Life After the Titanic
On the 100th anniversary of the historic disaster, a local writer recalls the first time she met a survivor of that tragic event, one who lived out her days here in Hermosa Beach.
Photos courtesy of the Titanic Historical Society and museum
Edwina MacKenzie was very much aware of her role in history. She was, after all, 27 years old when she boarded the Titanic in Southampton, England on April 10, 1912, a half-century before I interviewed her for a Daily Breeze article at her home in Hermosa Beach. In contrast, many of the 700 survivors were children at the time of the disaster, too young to recall significant details.
But even after 50 years, her memories were clear, and it seemed apparent that they were indeed her own recollections … not something inadvertently acquired along the way from reading other accounts of history’s most chronicled maritime disaster. Some Titanic survivors became reclusive, but MacKenzie—born Edwina Cecilia Troutt on June 8, 1884—seemed to enjoy the role of a celebrity who had never sought that status. She had already spent five years living and working in the United States before returning to the family home in Bath, England in 1911.
The following year, she was on her way to Massachusetts to visit her sister who was about to give birth, when four days into the journey, the Titanic struck an iceberg 400 miles southeast of Newfoundland and sank during the predawn hours of April 15, killing about 1,515 passengers and crew members. The exact number of people on board is not known, but the most widely used count is 2,208, with 701 to 713 survivors.
Winnie Troutt (she regularly used that nickname in her younger years and didn’t marry James MacKenzie until 1963) had gone to bed about 10:30 p.m. on April 14 but was awakened, as she recalled in a BBC broadcast years later, “... by the ceasing of the vibrations of the boat.” Scarcely more than three hours later, the Titanic broke into two pieces and slid beneath the Atlantic.
All the survivors were taken aboard the Carpathia, another British ship, and arrived in New York three days later. MacKenzie moved to California, was married and widowed three times and spent the last several decades of her life in Hermosa Beach. She died in 1984, six months after her 100th birthday. She had no children.
She regularly appeared at conventions and get-togethers marking the tragedy, until shortly before her death. She recounted that the night of the disaster was bitterly cold, that the seas were unusually calm and that many passengers—after the ship struck the iceberg—still refused to believe the damage was serious. One man told her the ship had “... just scraped an iceberg.”
When I met her, she was 77. We sat at a table in her living room, joined by a neighbor who was about the same age. She had lost nearly all of her English accent. She spoke without hesitation, most likely because she had recounted the same stories so many times over the years.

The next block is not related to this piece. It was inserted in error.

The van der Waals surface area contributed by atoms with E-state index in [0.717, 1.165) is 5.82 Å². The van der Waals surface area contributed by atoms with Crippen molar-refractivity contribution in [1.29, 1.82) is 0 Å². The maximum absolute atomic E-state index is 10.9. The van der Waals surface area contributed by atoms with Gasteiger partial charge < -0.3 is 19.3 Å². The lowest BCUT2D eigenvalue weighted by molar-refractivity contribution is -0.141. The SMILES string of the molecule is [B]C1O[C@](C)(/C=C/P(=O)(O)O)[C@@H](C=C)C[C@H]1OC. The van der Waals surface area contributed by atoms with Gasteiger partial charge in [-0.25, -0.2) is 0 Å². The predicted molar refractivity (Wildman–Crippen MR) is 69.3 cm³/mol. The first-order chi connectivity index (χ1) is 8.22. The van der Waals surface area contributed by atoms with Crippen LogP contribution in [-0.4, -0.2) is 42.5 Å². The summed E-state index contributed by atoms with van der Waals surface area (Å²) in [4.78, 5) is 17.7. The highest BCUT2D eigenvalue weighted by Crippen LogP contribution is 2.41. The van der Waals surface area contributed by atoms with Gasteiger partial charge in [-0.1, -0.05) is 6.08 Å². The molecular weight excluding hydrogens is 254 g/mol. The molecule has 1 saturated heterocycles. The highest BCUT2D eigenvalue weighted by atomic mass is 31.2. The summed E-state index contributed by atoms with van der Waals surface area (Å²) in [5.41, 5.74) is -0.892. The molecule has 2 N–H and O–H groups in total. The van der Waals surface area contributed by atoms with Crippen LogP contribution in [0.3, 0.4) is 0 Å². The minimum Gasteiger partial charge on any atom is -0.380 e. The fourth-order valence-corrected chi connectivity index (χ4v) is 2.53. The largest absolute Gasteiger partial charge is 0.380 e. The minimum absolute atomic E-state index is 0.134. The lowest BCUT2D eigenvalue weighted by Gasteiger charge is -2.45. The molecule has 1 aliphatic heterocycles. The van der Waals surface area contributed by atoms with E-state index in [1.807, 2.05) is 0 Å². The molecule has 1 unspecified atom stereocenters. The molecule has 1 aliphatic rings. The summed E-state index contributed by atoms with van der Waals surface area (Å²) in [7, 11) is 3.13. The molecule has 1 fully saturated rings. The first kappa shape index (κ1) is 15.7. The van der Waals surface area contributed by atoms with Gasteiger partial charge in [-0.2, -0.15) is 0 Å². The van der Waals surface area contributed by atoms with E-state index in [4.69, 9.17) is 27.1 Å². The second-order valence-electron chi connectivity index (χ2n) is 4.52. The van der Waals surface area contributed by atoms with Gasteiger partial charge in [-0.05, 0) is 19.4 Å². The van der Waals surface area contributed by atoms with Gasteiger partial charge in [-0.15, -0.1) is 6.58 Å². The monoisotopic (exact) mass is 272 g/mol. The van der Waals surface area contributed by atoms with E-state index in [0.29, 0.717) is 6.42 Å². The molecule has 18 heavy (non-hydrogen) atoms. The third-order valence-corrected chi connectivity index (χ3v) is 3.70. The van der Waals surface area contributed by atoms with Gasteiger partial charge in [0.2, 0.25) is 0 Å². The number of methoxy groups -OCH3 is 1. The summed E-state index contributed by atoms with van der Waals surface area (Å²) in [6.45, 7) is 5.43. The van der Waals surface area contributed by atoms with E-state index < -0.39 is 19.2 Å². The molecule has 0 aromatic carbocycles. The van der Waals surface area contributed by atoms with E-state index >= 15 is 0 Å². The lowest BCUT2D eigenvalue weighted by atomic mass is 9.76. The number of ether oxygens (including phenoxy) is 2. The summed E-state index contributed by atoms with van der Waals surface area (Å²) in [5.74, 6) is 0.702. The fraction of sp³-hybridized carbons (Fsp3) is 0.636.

Later, when she was in her 90s, she wrote in a letter: “I shall remember it the rest of my days. I can never forget what I call the ‘scream of death,’ which happened the moment the Titanic gave up life and 1,500 people hit the icy water at the same moment.”
According to some accounts, she was among the survivors who recalled the ship’s band playing “Nearer My God to Thee” shortly before the Titanic disappeared. But she told another interviewer that survivors in her lifeboat repeatedly sang “Pull for the Shore,” another hymn, to drown out the screaming.
She also confirmed in many accounts that it was clear from the time the crisis began to unfold that the ship didn’t have enough lifeboats. Still, she defended the Titanic, pointing out that she made nearly a dozen trans-Atlantic crossings during her lifetime—including one a year before her death—but said, “There was never any ship better.”
In 1919, not long after moving to California, she married Danish immigrant Alfred Peterson. They operated a bakery in Beverly Hills until his death in 1944. She married James Corrigan in 1955, but he was already 76 at the time and died two years later. She married James MacKenzie in 1963 and lived in a house near Sixth Street and Prospect Avenue in Hermosa Beach for the remainder of her life. James MacKenzie died in 1967.
In the late 1970s, she became the oldest Titanic survivor after others died and was the fourth to reach the age of 100. For the occasion, the city of Hermosa Beach hosted a party for her at Clark Stadium, near her home. When she died several months later, her funeral service filled Our Lady of Guadalupe Church, where she had attended mass for more than 40 years.
Millvina Dean, an infant when the Titanic sank, was the final survivor. She died in a nursing home near Southampton, England, in May 2009, just a few miles from the passenger dock where she and more than 2,200 others had gone down a gangway and into history 97 years earlier.